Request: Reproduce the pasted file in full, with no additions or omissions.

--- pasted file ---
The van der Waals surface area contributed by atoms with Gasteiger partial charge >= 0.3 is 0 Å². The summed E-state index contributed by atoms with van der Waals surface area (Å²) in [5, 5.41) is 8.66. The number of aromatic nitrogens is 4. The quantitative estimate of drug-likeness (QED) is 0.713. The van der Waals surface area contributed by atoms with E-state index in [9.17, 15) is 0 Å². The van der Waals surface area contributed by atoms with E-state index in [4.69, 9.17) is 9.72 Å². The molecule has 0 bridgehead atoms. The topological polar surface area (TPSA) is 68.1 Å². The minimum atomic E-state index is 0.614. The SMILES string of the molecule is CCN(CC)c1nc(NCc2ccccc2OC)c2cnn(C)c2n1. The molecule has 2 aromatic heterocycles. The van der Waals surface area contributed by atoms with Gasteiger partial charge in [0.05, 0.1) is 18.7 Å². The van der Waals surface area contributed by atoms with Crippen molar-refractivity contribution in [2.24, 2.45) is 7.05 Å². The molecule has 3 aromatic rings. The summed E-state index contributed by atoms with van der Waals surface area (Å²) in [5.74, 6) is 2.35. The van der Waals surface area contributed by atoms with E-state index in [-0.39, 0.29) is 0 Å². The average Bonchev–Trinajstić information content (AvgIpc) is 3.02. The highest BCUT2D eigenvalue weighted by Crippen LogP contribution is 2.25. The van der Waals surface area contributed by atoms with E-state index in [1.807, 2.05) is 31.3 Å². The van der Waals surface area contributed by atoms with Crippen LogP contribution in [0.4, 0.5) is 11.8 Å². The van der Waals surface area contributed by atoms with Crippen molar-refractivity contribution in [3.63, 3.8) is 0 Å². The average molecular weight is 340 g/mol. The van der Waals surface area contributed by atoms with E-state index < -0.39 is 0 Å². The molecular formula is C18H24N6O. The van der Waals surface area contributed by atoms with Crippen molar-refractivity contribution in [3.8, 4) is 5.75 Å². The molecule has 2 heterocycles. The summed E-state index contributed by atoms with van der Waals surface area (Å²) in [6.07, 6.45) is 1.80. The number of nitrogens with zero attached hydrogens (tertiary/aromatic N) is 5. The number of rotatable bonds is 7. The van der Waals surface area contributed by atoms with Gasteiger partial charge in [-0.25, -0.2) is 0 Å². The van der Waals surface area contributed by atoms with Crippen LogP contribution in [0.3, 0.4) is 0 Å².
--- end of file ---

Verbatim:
The van der Waals surface area contributed by atoms with Gasteiger partial charge >= 0.3 is 0 Å². The summed E-state index contributed by atoms with van der Waals surface area (Å²) in [5, 5.41) is 8.66. The number of aromatic nitrogens is 4. The quantitative estimate of drug-likeness (QED) is 0.713. The van der Waals surface area contributed by atoms with E-state index in [9.17, 15) is 0 Å². The van der Waals surface area contributed by atoms with E-state index in [4.69, 9.17) is 9.72 Å². The molecule has 0 bridgehead atoms. The topological polar surface area (TPSA) is 68.1 Å². The minimum atomic E-state index is 0.614. The SMILES string of the molecule is CCN(CC)c1nc(NCc2ccccc2OC)c2cnn(C)c2n1. The molecule has 2 aromatic heterocycles. The van der Waals surface area contributed by atoms with Gasteiger partial charge in [0.05, 0.1) is 18.7 Å². The van der Waals surface area contributed by atoms with Crippen molar-refractivity contribution in [2.24, 2.45) is 7.05 Å². The molecule has 3 aromatic rings. The summed E-state index contributed by atoms with van der Waals surface area (Å²) in [5.74, 6) is 2.35. The van der Waals surface area contributed by atoms with E-state index in [-0.39, 0.29) is 0 Å². The average Bonchev–Trinajstić information content (AvgIpc) is 3.02. The highest BCUT2D eigenvalue weighted by Crippen LogP contribution is 2.25. The van der Waals surface area contributed by atoms with E-state index in [1.807, 2.05) is 31.3 Å². The van der Waals surface area contributed by atoms with Crippen LogP contribution in [0.4, 0.5) is 11.8 Å². The van der Waals surface area contributed by atoms with Crippen molar-refractivity contribution in [3.63, 3.8) is 0 Å². The average molecular weight is 340 g/mol. The van der Waals surface area contributed by atoms with E-state index < -0.39 is 0 Å². The molecular formula is C18H24N6O. The van der Waals surface area contributed by atoms with Crippen molar-refractivity contribution in [3.8, 4) is 5.75 Å². The molecule has 2 heterocycles. The summed E-state index contributed by atoms with van der Waals surface area (Å²) in [6.07, 6.45) is 1.80. The number of nitrogens with zero attached hydrogens (tertiary/aromatic N) is 5. The number of rotatable bonds is 7. The van der Waals surface area contributed by atoms with Gasteiger partial charge in [-0.25, -0.2) is 0 Å². The van der Waals surface area contributed by atoms with Crippen LogP contribution in [0.3, 0.4) is 0 Å².